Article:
The name Colt is downright synonymous with the most iconic American service pistol in history, and yet today the company hardly makes service pistols at all. Sure, they make a fine Rail Gun, but for all the love of 1911s, when it comes to self-defense at home or in the line of duty, most people will choose a non-single-action double-stack pistol. That’s what it means to be a service pistol today.
There are three ways for Colt to get back into the service pistol game. The first might not make people super happy but it would be fast and straightforward: just import them from a foreign manufacturer.
Find a company that makes a solid product, pay for some new tooling to re-brand the guns, and work hard with the American aftermarket, and invent a “Colt.” It will sell. It would have to be the right foreign company, and the CZ ship has probably sailed, but it’s a guaranteed profit and shouldn’t be dismissed.
The second method is a half measure between importing and manufacturing, and that’s to find a smaller American firm, work out a deal, and have them build Colt pistols. This is something Colt already does with Colt Competition and the U.S. Armament Corp. It wouldn’t be super controversial and by re-investing in the smaller company it could be scaled up to match the demand for a 21st century Colt service pistol.
That leaves in-house manufacturing as the third option. It may not be the best or most viable idea, it probably has the highest initial cost and Colt probably doesn’t have a lot of money to throw at new products, but the profits would all stay at home and they could do whatever they wanted in terms of design.
As far as what sort of service pistol they need to make, that’s probably the least important. Polymer-framed and striker-fired? People will say it’s about time. Metal-framed and DA/SA? Good for Colt for making something different.
All that matters is that they’re available in 9mm Luger and .40 S&W—Colt already makes great .45s—in three configurations, a full-size longslide for open-carry and competition, a mid-size compact for general use and occasional concealed-carry, and a single-stack or subcompact for backup and everyday-carry.
5. Bring Back DA Revolvers
The world wants snake guns. Buyers are willing to spend money to get them.
People say that the gunsmiths who know how to make Pythons and Cobras are all retired or dead, or that there is no financially-viable way to hand-make these revolvers…neither of these things can possibly be true.
Chiefly, with 3D CNC milling machines and wire EDM and laser cutters there’s no way we lack the technology to make pretty wheelguns anymore. And people have proven, again and again, they will pay well over sane market prices to get double-action Colt revolvers, so if Colt has to charge more to deliver that’s fine. The market is willing.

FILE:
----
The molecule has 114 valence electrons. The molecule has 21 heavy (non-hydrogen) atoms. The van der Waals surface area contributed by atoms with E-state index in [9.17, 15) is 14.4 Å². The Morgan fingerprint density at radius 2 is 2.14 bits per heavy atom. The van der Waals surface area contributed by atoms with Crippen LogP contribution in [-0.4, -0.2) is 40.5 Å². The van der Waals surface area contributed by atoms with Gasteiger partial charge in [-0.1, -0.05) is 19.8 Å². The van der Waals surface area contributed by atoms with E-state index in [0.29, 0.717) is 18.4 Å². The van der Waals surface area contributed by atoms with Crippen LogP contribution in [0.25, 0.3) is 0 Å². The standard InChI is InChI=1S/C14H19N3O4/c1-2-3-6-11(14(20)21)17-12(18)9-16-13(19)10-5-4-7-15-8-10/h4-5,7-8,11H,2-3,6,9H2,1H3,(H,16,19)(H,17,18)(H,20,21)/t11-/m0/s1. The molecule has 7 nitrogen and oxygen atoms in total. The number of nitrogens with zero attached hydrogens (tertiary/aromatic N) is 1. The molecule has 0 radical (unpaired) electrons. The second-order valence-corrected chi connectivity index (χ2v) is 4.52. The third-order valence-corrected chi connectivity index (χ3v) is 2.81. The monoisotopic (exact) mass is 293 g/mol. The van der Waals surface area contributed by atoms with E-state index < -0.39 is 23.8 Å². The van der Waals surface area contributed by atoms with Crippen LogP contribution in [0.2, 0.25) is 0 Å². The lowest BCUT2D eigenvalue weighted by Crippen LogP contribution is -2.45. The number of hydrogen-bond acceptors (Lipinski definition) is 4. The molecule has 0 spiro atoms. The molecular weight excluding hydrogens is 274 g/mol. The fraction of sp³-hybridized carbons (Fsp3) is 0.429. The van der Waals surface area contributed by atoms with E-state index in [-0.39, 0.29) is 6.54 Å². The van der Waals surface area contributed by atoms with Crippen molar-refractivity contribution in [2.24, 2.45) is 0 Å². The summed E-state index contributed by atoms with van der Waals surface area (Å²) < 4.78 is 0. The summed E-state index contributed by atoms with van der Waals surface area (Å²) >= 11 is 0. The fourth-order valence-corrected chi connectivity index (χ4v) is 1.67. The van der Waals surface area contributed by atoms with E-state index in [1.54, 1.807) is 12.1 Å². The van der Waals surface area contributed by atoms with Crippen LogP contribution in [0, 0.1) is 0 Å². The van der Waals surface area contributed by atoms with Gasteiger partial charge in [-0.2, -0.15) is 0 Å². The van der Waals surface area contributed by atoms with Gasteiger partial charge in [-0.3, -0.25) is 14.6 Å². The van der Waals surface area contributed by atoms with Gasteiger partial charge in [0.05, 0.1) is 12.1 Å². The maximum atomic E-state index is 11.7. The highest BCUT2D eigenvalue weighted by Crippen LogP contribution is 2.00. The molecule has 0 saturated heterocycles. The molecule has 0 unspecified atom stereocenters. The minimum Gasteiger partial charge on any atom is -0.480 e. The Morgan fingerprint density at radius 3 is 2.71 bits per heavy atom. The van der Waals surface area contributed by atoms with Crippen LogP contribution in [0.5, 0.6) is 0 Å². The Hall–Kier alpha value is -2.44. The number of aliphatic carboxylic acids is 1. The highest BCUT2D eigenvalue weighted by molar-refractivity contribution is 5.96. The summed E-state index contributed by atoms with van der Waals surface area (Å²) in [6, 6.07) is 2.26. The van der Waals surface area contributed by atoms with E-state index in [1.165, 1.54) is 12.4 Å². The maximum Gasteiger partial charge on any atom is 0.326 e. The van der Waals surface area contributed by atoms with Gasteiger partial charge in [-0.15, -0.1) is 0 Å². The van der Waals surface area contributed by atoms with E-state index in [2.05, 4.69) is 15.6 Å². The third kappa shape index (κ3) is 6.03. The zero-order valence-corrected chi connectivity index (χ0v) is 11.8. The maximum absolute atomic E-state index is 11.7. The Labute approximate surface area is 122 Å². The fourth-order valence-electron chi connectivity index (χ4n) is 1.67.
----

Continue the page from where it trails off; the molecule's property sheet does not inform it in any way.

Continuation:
No excuses here, Colt should be making new snake guns. And here’s the deal: Colt just needs to make revolvers that look like their old classics. They don’t have to be the same on the inside.
There are three good reasons for Colt not to copy the original designs. First are today’s manufacturing techniques–if it’s possible to fabricate the components inexpensively, as long as they look and function as well as the originals, they should be used. Old drawings can be thrown out.
Even if a new Python is better in every way down to the quality of the finish and function of the trigger compared to an original, some people will never accept any new Colt Pythons. It’s not necessary to court the old guard—the real market is with new gun owners and buyers who never had the chance to buy a snake gun when they last were in production. That perfect profile is what matters.
Finally, if Colt changes the design people won’t get new-production revolvers mixed with older guns, which will help collectors and prevent potential buyers from getting duped. It’s a safe way to protect the value of the original revolvers.
But it is critical that any new-production double-action Colt revolvers have the same external appearance of their archetypal predecessors, and that they have good factory triggers. Any internal changes are irrelevant–just make them.
6. Push the Colt Custom Shop
To wrap things up here’s something fast and easy for Colt. Coming up with new brands, making new products, that adds up, but there is one thing that Colt can do right now that will barely touch their bottom line, and that’s to put the Colt Custom Shop in the spotlight.
Colt has a great custom shop and with a little website work, Colt could start selling factory-custom guns to-order with little to no overhead costs to a potentially huge buyer’s market. The only hurdle will be to keep up with demand.
People know that Colt means quality. Colt needs to make their quality shine. If Colt can commit to some or all of these resolutions, with a real multi-year goal, not just a “throw everything at the wall and see what sticks” approach, they’ll be relevant for many years to come.